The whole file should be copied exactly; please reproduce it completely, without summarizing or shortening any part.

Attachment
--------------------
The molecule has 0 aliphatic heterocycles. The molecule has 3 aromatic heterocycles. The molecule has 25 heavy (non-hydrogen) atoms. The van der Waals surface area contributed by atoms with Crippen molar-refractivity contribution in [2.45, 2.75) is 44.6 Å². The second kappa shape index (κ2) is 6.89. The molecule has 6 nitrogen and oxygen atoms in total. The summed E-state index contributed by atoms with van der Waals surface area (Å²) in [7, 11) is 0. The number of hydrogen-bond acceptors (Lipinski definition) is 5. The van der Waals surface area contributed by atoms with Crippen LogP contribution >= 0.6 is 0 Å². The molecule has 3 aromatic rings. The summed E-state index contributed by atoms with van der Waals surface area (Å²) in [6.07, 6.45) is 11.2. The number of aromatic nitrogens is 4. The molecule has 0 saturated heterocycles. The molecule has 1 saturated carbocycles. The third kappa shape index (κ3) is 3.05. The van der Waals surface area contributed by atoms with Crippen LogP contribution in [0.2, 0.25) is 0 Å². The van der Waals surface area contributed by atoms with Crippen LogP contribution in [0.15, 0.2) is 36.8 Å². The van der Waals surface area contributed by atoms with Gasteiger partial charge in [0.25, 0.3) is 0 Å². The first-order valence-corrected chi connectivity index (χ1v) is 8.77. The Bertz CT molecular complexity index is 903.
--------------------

The molecule has 0 aliphatic heterocycles. The molecule has 3 aromatic heterocycles. The molecule has 25 heavy (non-hydrogen) atoms. The van der Waals surface area contributed by atoms with Crippen molar-refractivity contribution in [2.45, 2.75) is 44.6 Å². The second kappa shape index (κ2) is 6.89. The molecule has 6 nitrogen and oxygen atoms in total. The summed E-state index contributed by atoms with van der Waals surface area (Å²) in [7, 11) is 0. The number of hydrogen-bond acceptors (Lipinski definition) is 5. The van der Waals surface area contributed by atoms with Crippen LogP contribution >= 0.6 is 0 Å². The molecule has 3 aromatic rings. The summed E-state index contributed by atoms with van der Waals surface area (Å²) in [6.07, 6.45) is 11.2. The number of aromatic nitrogens is 4. The molecule has 0 saturated heterocycles. The molecule has 1 saturated carbocycles. The third kappa shape index (κ3) is 3.05. The van der Waals surface area contributed by atoms with Crippen LogP contribution in [0.2, 0.25) is 0 Å². The van der Waals surface area contributed by atoms with Crippen LogP contribution in [0.15, 0.2) is 36.8 Å². The van der Waals surface area contributed by atoms with Gasteiger partial charge in [0.25, 0.3) is 0 Å². The first-order valence-corrected chi connectivity index (χ1v) is 8.77. The Bertz CT molecular complexity index is 903.